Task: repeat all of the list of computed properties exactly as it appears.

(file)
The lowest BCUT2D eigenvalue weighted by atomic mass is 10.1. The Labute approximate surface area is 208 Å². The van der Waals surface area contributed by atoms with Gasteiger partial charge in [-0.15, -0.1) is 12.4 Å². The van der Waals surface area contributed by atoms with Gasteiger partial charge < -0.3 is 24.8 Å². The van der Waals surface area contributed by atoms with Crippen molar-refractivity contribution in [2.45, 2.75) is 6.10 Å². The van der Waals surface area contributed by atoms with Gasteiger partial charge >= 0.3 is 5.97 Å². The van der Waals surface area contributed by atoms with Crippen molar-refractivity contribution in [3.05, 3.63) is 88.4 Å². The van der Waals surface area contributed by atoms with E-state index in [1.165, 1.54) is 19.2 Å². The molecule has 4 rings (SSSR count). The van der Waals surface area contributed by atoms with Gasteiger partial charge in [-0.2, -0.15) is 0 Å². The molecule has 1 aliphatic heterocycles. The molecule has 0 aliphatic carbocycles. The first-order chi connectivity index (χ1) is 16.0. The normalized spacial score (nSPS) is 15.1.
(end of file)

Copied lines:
The lowest BCUT2D eigenvalue weighted by atomic mass is 10.1. The Labute approximate surface area is 208 Å². The van der Waals surface area contributed by atoms with Gasteiger partial charge in [-0.15, -0.1) is 12.4 Å². The van der Waals surface area contributed by atoms with Gasteiger partial charge < -0.3 is 24.8 Å². The van der Waals surface area contributed by atoms with Crippen molar-refractivity contribution in [2.45, 2.75) is 6.10 Å². The van der Waals surface area contributed by atoms with Gasteiger partial charge >= 0.3 is 5.97 Å². The van der Waals surface area contributed by atoms with Crippen molar-refractivity contribution in [3.05, 3.63) is 88.4 Å². The van der Waals surface area contributed by atoms with E-state index in [1.165, 1.54) is 19.2 Å². The molecule has 4 rings (SSSR count). The van der Waals surface area contributed by atoms with Gasteiger partial charge in [-0.2, -0.15) is 0 Å². The molecule has 1 aliphatic heterocycles. The molecule has 0 aliphatic carbocycles. The first-order chi connectivity index (χ1) is 16.0. The normalized spacial score (nSPS) is 15.1.